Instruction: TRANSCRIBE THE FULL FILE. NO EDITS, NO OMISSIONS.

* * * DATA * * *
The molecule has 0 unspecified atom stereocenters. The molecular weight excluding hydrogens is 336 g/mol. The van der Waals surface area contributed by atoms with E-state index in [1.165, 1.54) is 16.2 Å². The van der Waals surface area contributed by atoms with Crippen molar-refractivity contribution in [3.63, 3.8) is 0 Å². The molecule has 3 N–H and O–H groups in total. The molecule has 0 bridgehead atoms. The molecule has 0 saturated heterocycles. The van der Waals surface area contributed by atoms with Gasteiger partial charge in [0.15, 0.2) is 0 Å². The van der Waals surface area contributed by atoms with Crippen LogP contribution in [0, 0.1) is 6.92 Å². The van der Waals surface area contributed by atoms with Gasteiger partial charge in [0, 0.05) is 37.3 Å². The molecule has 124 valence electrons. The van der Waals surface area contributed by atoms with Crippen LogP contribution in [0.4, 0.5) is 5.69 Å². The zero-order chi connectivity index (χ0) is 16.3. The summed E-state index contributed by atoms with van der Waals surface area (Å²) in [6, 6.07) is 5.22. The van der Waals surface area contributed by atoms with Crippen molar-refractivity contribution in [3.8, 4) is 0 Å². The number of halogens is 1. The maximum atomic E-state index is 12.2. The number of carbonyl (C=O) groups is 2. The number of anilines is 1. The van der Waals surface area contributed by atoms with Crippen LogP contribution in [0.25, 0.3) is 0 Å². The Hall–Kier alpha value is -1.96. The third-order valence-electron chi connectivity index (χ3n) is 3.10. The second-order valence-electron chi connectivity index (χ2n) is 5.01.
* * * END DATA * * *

The molecule has 0 unspecified atom stereocenters. The molecular weight excluding hydrogens is 336 g/mol. The van der Waals surface area contributed by atoms with E-state index in [1.165, 1.54) is 16.2 Å². The van der Waals surface area contributed by atoms with Crippen molar-refractivity contribution in [3.63, 3.8) is 0 Å². The molecule has 3 N–H and O–H groups in total. The molecule has 0 bridgehead atoms. The molecule has 0 saturated heterocycles. The van der Waals surface area contributed by atoms with Gasteiger partial charge in [0.15, 0.2) is 0 Å². The van der Waals surface area contributed by atoms with Crippen LogP contribution in [0, 0.1) is 6.92 Å². The van der Waals surface area contributed by atoms with Gasteiger partial charge in [0, 0.05) is 37.3 Å². The molecule has 124 valence electrons. The van der Waals surface area contributed by atoms with Crippen LogP contribution in [0.4, 0.5) is 5.69 Å². The zero-order chi connectivity index (χ0) is 16.3. The summed E-state index contributed by atoms with van der Waals surface area (Å²) in [6, 6.07) is 5.22. The van der Waals surface area contributed by atoms with Crippen molar-refractivity contribution in [3.8, 4) is 0 Å². The number of halogens is 1. The maximum atomic E-state index is 12.2. The number of carbonyl (C=O) groups is 2. The number of anilines is 1. The van der Waals surface area contributed by atoms with Crippen LogP contribution in [0.25, 0.3) is 0 Å². The Hall–Kier alpha value is -1.96. The third-order valence-electron chi connectivity index (χ3n) is 3.10. The second-order valence-electron chi connectivity index (χ2n) is 5.01.